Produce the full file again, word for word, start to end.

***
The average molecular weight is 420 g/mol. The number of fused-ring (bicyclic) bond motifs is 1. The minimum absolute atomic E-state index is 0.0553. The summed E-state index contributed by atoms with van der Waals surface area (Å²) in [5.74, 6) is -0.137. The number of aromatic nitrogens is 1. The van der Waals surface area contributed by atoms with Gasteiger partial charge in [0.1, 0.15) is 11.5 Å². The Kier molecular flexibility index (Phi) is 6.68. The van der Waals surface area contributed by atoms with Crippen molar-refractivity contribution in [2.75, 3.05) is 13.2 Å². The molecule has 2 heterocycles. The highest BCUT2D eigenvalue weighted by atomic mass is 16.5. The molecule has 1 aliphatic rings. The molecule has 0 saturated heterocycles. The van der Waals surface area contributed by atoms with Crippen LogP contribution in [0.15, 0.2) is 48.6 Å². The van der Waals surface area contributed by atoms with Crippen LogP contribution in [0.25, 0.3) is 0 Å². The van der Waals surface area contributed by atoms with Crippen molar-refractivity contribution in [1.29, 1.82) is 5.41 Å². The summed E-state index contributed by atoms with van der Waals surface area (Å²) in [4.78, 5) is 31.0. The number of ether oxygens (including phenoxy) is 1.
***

The average molecular weight is 420 g/mol. The number of fused-ring (bicyclic) bond motifs is 1. The minimum absolute atomic E-state index is 0.0553. The summed E-state index contributed by atoms with van der Waals surface area (Å²) in [5.74, 6) is -0.137. The number of aromatic nitrogens is 1. The van der Waals surface area contributed by atoms with Gasteiger partial charge in [0.1, 0.15) is 11.5 Å². The Kier molecular flexibility index (Phi) is 6.68. The van der Waals surface area contributed by atoms with Crippen molar-refractivity contribution in [2.75, 3.05) is 13.2 Å². The molecule has 2 heterocycles. The highest BCUT2D eigenvalue weighted by atomic mass is 16.5. The molecule has 1 aliphatic rings. The molecule has 0 saturated heterocycles. The van der Waals surface area contributed by atoms with Crippen LogP contribution in [0.15, 0.2) is 48.6 Å². The van der Waals surface area contributed by atoms with Crippen LogP contribution in [0.25, 0.3) is 0 Å². The van der Waals surface area contributed by atoms with Crippen molar-refractivity contribution in [1.29, 1.82) is 5.41 Å². The summed E-state index contributed by atoms with van der Waals surface area (Å²) in [4.78, 5) is 31.0. The number of ether oxygens (including phenoxy) is 1.